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Tu Vez Blast-From-The-Past Truck: Nuyorican Poets Cafe

Marty McFly and Doc Brown had the Delorean to go travel through time; We have the Tu Vez Blast-From-The-Past Truck. Every week, we’ll hop in our time traveling machine, gun it to 88 MPH, and go back in time to bring you the best from the good ol’ days. Will it be a clip from an old telenovela? An old school music video? Stick around and find out!

American literature has, for the most part, been Anglo-dominated . Poetry especially is as lilly white as Emily Dickinson’s booty. It’s not hard to see why. For the longest time we Latinos were seen but not heard. Who cares what the janitor has to say? 1950s New York saw the rise of the beat poets like Allen Ginsburg and Jack Kerouac who changed the game, if not the color of modern poetry. It would take the sons and daughters of Puerto Rican factory workers to achieve a renaissance in modern Latino-American poetry. The place where it happened was the Nuyorican Poets Cafe.

Starting in the late 40s, Puerto Ricans living in one-goat towns in rural P.R. made the move to la gran manzana. They were promised well paying jobs in factories. Unfortunately, what the got was sweatshops and shitty pay. These laborers had lots of babies– a Latino speciality, if the stereotypes are to be believed– and these kids were known as Nuyoricans. They were not quite Puerto Ricans and not quite New Yorkers. They folded their slice of pie and ate arroz con gandules. Soon, a lot of these Nuyoricans turned to street gangs, like in “West Side Story” but with less dancing. In the late 60s some of these Nuyoricans were inspired by the growing black power movement. A young poet and professor named Miguel Alargin started gathering Nuyorican poets, writers, and activists in his crappy barrio apartment. Soon, the artists started outnumbering the roaches and they had to find a bigger space, so Alargin and his homies rented an old Irish pub in Alphabet City and named it the Nuyorican Poets Cafe. There poets and other artists could read and perform their works within an environment created by and for them.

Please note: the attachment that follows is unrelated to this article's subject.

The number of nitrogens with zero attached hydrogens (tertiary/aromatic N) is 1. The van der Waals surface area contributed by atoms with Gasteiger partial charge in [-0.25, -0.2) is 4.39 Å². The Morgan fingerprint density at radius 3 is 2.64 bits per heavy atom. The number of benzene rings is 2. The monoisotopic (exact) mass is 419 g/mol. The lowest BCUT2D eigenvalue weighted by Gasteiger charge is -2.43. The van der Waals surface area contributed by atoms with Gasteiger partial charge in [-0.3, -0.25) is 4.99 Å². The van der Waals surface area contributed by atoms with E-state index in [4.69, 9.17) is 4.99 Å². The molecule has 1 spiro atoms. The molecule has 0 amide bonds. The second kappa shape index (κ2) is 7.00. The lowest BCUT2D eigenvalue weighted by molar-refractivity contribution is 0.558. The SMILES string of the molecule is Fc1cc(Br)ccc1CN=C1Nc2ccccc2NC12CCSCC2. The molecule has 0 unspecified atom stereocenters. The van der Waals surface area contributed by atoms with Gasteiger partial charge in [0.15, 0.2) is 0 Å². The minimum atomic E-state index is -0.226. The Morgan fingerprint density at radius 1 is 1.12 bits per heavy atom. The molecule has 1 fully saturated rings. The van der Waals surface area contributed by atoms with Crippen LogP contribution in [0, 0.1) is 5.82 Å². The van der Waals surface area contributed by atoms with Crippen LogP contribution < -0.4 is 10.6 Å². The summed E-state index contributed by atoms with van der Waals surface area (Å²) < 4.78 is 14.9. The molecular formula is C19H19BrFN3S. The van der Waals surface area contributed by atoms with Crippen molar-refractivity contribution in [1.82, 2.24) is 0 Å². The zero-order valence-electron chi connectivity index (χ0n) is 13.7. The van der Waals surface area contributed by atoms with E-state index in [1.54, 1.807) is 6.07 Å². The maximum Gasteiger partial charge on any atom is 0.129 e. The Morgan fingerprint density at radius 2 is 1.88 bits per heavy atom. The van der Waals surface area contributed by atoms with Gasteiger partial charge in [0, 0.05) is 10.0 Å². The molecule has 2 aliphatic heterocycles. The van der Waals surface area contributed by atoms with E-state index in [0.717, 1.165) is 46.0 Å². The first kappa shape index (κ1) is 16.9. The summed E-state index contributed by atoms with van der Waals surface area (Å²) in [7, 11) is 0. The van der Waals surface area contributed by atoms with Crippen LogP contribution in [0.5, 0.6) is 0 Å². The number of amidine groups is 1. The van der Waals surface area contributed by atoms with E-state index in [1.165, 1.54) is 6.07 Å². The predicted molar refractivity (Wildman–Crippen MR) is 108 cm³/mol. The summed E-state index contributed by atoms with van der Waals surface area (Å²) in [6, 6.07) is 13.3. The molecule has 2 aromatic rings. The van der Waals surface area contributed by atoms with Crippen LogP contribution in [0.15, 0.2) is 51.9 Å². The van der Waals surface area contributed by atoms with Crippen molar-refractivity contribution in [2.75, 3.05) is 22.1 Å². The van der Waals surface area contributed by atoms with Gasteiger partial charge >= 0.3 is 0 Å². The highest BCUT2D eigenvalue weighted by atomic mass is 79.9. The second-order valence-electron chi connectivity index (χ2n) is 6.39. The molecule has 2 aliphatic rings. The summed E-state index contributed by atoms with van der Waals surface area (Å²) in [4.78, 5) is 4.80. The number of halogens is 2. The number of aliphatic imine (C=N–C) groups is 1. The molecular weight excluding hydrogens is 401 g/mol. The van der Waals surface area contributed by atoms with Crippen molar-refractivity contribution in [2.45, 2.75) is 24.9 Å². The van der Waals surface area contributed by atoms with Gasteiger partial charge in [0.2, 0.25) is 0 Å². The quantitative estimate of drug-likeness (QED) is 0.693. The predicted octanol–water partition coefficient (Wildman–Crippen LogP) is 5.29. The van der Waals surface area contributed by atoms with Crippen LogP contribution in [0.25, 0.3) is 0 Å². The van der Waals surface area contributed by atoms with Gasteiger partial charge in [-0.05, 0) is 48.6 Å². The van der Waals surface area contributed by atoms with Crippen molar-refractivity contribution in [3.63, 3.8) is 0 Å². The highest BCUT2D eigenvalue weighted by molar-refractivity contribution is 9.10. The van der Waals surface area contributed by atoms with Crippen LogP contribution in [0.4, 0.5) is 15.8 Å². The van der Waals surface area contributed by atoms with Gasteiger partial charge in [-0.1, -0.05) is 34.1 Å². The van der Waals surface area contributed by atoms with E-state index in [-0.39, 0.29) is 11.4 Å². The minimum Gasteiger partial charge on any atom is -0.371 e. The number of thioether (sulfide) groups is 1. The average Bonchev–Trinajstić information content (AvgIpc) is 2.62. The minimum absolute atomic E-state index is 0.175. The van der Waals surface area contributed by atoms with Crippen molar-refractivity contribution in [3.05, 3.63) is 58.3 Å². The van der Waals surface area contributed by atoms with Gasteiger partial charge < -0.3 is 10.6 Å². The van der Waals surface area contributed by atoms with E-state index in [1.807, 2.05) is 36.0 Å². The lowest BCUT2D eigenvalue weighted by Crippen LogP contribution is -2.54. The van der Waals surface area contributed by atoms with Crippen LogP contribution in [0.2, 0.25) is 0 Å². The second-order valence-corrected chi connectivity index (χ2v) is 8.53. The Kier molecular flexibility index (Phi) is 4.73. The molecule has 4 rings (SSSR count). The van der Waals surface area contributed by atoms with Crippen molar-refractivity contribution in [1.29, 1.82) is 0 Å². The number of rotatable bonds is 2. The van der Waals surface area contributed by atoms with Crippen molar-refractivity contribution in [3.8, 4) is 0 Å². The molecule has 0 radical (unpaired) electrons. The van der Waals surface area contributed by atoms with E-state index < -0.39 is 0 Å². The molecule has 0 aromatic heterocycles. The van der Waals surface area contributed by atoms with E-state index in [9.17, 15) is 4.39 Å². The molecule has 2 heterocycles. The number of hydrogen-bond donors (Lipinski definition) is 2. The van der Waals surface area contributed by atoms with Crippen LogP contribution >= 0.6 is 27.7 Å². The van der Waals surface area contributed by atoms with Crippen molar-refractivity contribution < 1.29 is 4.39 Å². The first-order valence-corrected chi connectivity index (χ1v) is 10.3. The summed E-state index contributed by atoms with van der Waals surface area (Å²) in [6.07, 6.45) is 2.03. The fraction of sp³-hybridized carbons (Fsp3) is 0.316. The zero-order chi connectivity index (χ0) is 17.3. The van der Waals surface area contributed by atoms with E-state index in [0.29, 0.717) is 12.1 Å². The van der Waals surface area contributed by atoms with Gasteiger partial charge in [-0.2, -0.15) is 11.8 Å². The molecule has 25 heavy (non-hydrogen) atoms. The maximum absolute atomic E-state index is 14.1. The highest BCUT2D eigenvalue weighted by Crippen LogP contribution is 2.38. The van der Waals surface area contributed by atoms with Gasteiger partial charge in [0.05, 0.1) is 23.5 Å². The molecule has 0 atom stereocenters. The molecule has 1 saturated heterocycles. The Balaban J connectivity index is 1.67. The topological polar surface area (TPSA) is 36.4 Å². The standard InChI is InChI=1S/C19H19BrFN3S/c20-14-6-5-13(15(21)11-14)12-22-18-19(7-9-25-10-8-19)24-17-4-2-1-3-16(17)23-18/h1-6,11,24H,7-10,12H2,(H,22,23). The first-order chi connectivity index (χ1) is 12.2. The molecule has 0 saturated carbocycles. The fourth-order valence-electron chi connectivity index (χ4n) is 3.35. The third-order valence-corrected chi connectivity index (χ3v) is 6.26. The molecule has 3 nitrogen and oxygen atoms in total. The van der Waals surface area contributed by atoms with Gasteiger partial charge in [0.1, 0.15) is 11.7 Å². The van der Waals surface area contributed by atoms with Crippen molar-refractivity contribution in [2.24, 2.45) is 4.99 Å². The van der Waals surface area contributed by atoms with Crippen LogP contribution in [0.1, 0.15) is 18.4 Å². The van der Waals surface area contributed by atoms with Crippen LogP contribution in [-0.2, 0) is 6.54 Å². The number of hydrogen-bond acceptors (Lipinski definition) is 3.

About the same time in the Bronx and Spanish Harlem a new form of music was arising: Hip Hop. The two forces met when the cafe invented the poetry slam. Poets would “do battle” for the audience’s respect. This was a new and dynamic poetry. No longer were rhymes the sole property of guys in pantaloons like Shelley or Keats. Now they had to deal with Piñero, Cruz, and Espada. To this day the Nuyorican Poets Cafe provides a venue for up and coming Latino artists. If your are in New York you should go to 236 East 3rd Street and check it out.

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